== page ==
No genre should ever be defined by the worst of it, or its most overplayed. Doesn’t seem to make a whole lot of sense to me. I don’t think it makes a whole lot of sense to Tom Mullen either, as he’s devoted the last 13 years to giving us the facts on Emo with his blog/podcast, Washed Up Emo.
It’s not often one gets the chance to speak with one of the better and more consistent drummers of one of the best eras of music there ever was (the late 60s and early 70s). More so, these days, it’s probably less often that one gets to speak with an OG veteran of the original 1969 Woodstock Festival, and yet, here we are.
These days, there aren’t too many truly unique artists out there. Well, there are, but perhaps what I mean is there aren’t that many artists out there where you know it’s them within a second of hearing their music. Yeah, Thomas Fec AKA Tobacco, is one of those artists.
Mark Whitfield is a fantastic Jazz guitarist who has been at it for over 30 years. He has collaborated with some of the finest musicians in the business across all genres to great success. His influence is undoubted during his era, and when it is all said and done, Mark will stand side by side all of the other greats of past, present and future.
Marc Smith AKA DJ Emskee is one of the true legendary DJs out there today, and he has been since the mid-80s. Marc’s take on record collecting (hoarding?), as well as his refreshing views on social media’s impact on music and the industry as a whole, were truly enlightening.
Photographer, Kevin Salk was there in person for this magical era in music know as Punk. Luckily, he had a camera in hand as well. Maybe it was a case of being in the right place, at the right time, or perhaps it was his artists intuition. Nevertheless, Kevin’s images of that early era in Punk Rock have become iconic and striking.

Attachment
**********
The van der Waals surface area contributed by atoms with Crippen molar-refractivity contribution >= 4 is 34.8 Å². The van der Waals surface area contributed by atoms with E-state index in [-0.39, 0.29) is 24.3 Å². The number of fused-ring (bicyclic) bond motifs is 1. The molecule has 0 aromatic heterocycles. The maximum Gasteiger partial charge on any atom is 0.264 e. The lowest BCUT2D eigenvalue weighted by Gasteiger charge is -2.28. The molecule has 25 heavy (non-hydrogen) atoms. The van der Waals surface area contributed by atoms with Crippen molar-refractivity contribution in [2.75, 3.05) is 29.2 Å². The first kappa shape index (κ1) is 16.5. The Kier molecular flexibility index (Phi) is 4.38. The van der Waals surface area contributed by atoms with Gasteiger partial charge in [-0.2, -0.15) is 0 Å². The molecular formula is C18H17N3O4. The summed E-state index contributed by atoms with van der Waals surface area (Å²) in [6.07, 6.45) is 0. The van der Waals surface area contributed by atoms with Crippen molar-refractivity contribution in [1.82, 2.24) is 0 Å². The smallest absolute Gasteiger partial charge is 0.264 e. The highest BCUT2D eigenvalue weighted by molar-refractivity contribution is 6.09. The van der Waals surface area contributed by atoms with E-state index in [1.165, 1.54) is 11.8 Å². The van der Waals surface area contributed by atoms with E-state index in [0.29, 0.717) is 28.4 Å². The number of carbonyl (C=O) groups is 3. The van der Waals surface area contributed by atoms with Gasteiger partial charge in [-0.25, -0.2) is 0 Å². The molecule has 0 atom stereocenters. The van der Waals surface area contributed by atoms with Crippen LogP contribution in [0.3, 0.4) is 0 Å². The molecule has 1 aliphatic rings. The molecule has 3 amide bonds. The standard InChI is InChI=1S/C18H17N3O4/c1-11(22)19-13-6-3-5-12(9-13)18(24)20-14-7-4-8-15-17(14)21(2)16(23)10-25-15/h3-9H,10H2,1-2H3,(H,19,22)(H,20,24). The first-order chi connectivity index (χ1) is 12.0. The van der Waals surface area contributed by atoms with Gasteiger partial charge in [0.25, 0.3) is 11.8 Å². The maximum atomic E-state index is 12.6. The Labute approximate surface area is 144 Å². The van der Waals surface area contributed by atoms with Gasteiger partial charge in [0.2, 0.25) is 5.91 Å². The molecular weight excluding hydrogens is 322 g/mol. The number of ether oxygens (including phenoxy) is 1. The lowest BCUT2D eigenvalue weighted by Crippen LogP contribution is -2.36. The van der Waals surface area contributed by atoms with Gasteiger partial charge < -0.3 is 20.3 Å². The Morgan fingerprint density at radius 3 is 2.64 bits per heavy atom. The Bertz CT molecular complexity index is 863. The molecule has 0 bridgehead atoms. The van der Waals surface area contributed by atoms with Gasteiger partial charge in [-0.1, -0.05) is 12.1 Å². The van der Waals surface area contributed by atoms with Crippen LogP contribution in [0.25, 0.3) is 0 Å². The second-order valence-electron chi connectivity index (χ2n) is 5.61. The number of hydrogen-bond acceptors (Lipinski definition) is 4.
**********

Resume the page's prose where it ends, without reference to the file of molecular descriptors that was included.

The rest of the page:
Hot take- vinyl is booming because of the advent of the CD. How’s that now? You thought CDs killed vinyl? Yeah, they did. I’ll explain.
Brian’s laconic, sardonic and relatable take on things is just what the doctor ordered. He’s the kind of artist who has intent with his lyrics, but leaves them open to interpretation at the same time.
Fred Coury was the hard-hitting drummer for one of the biggest bands of this era, Cinderella. I am sure you all remember them for their multi-platinum albums, Night Songs, and Long Cold Winter. There may not be a single song that defines 80s Hair Metal and Glam more so than “Don’t Know What You Got (Till It’s Gone).”
I can interview artists big, small, and in between, but spotlighting my local community will always come first. It’s not something I will ever stop doing. Period.